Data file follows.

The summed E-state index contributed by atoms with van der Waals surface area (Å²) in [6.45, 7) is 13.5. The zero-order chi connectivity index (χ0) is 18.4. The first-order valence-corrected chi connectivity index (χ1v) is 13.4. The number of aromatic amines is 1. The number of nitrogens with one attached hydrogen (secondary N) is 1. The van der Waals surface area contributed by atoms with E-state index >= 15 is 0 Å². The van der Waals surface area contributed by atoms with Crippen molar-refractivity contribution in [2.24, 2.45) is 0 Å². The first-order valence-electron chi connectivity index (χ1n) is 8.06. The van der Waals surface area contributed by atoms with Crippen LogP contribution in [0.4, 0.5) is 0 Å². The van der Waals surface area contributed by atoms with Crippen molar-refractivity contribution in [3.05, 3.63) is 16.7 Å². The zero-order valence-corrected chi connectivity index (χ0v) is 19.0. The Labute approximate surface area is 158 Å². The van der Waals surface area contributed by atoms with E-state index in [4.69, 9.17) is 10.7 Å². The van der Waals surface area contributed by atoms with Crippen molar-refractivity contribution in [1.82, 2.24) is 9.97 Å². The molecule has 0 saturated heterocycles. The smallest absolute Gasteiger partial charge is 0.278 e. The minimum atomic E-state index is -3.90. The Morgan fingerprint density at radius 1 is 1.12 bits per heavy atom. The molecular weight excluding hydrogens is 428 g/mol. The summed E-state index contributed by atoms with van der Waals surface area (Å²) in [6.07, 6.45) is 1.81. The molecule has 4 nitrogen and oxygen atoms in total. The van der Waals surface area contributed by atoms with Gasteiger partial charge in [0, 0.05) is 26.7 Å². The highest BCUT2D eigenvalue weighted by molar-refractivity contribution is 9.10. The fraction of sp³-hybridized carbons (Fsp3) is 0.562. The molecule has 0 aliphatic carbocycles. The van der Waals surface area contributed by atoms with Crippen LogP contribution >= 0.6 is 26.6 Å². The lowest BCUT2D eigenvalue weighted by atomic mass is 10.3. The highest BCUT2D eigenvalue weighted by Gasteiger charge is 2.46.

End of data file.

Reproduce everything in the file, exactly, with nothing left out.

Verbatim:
The summed E-state index contributed by atoms with van der Waals surface area (Å²) in [6.45, 7) is 13.5. The zero-order chi connectivity index (χ0) is 18.4. The first-order valence-corrected chi connectivity index (χ1v) is 13.4. The number of aromatic amines is 1. The number of nitrogens with one attached hydrogen (secondary N) is 1. The van der Waals surface area contributed by atoms with E-state index >= 15 is 0 Å². The van der Waals surface area contributed by atoms with Crippen molar-refractivity contribution in [2.24, 2.45) is 0 Å². The first-order valence-electron chi connectivity index (χ1n) is 8.06. The van der Waals surface area contributed by atoms with Crippen LogP contribution in [0.4, 0.5) is 0 Å². The van der Waals surface area contributed by atoms with Crippen molar-refractivity contribution in [3.05, 3.63) is 16.7 Å². The zero-order valence-corrected chi connectivity index (χ0v) is 19.0. The Labute approximate surface area is 158 Å². The van der Waals surface area contributed by atoms with E-state index in [4.69, 9.17) is 10.7 Å². The van der Waals surface area contributed by atoms with Crippen molar-refractivity contribution in [1.82, 2.24) is 9.97 Å². The molecule has 0 saturated heterocycles. The smallest absolute Gasteiger partial charge is 0.278 e. The minimum atomic E-state index is -3.90. The Morgan fingerprint density at radius 1 is 1.12 bits per heavy atom. The molecular weight excluding hydrogens is 428 g/mol. The summed E-state index contributed by atoms with van der Waals surface area (Å²) in [6.07, 6.45) is 1.81. The molecule has 4 nitrogen and oxygen atoms in total. The van der Waals surface area contributed by atoms with Gasteiger partial charge in [0, 0.05) is 26.7 Å². The highest BCUT2D eigenvalue weighted by molar-refractivity contribution is 9.10. The fraction of sp³-hybridized carbons (Fsp3) is 0.562. The molecule has 0 aliphatic carbocycles. The van der Waals surface area contributed by atoms with Crippen LogP contribution >= 0.6 is 26.6 Å². The lowest BCUT2D eigenvalue weighted by atomic mass is 10.3. The highest BCUT2D eigenvalue weighted by Gasteiger charge is 2.46.